GENEVA – The world’s leading airline and air transport trade association presented on Tuesday a 20-year forecast report that foresees 7.8 billion passengers by the year 2036, doubling today’s numbers.
The International Air Transport Association’s latest 20-Year Air Passenger Forecast predicted the biggest driver of demand will be the Asia-Pacific region, providing over half the new passengers over the next two decades.
“All indicators lead to growing demand for global connectivity,” said Alexandre de Juniac, IATA’s Director General and CEO. “The world needs to prepare for a doubling of passengers in the next 20 years.”
IATA, which represents some 275 airlines and 83 percent of global air traffic, also predicted the increase would present governments and the industry with a huge challenge.
The report suggested that China may displace the United States as the world’s largest aviation market two years earlier than stated in last year’s forecast.
It expected China would leapfrog the US in 2022 due to faster Chinese growth, while the United Kingdom could drop to fifth place, surpassed by India in 2025, and Indonesia in 2030.
IATA also predicted that Thailand and Turkey could enter the top 10 largest markets, while France and Italy could drop to 11th and 12th slots, respectively.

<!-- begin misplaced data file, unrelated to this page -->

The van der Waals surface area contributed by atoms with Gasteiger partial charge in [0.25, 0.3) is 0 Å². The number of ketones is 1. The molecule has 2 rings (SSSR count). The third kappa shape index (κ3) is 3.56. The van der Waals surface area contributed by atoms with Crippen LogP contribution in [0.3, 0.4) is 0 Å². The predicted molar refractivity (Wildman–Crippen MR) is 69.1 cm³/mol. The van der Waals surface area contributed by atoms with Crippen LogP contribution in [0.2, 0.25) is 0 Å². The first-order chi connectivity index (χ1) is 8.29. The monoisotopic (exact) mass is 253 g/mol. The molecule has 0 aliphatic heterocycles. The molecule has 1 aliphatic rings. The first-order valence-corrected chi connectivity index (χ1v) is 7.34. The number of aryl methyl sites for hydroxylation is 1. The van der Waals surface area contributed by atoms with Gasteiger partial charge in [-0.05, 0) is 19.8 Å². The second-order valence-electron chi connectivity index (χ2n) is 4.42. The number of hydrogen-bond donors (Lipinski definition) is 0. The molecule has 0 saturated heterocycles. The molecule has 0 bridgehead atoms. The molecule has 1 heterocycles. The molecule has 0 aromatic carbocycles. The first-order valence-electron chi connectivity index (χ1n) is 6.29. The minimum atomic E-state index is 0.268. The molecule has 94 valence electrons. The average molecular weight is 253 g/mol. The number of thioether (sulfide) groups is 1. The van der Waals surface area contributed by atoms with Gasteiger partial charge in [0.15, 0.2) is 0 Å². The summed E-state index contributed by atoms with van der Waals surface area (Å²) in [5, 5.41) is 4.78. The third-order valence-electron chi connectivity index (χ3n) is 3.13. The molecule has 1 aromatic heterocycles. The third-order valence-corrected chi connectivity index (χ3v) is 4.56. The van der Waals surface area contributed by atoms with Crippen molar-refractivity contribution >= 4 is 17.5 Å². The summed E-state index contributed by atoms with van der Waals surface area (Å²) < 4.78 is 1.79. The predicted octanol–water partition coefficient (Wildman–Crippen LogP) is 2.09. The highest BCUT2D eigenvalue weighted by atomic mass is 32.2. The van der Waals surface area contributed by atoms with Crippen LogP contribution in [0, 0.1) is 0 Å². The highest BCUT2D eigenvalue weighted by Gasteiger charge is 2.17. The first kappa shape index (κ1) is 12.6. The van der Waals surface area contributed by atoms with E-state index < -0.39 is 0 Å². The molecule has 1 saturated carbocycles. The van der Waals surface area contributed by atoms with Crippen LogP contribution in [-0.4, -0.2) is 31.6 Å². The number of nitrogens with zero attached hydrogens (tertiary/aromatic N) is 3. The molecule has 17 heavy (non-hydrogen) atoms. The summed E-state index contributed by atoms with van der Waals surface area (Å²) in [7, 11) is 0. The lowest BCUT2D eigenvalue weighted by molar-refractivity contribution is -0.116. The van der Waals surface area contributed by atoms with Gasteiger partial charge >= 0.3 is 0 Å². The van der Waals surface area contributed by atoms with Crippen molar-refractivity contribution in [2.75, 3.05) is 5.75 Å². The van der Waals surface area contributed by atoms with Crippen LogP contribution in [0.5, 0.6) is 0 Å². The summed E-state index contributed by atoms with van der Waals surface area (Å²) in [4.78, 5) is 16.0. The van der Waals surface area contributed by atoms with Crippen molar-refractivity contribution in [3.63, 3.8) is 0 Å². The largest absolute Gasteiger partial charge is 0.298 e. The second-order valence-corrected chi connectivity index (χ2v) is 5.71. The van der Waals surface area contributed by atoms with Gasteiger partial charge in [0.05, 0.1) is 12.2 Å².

China is forecast to boost its tally with 921 million new passengers, reaching a total of 1.5 billion by 2036, followed by the US with 401 million new passengers for a total of 1.1 billion.
India comes third with 337 million new passengers for a total of 478 million, while the fourth will be Indonesia with 235 million new passengers for a total of 355 million and fifth will be Turkey with 119 million new passengers for a total of 196 million.
De Juniac also described the aviation industry’s “robust strategy” to reduce its environmental footprint.
“No industry has done more to meet its environmental obligations,” he said.
Despite the upbeat optimism, there are certain risks with a forecast that relies on maintaining current levels of trade liberalization and visa facilitation.
In the event that trade protectionism and travel restrictions are enforced, air connectivity would decline.
IATA also said air traffic management needed urgent reform to cut delays, costs, and emissions for its forecasts to come true.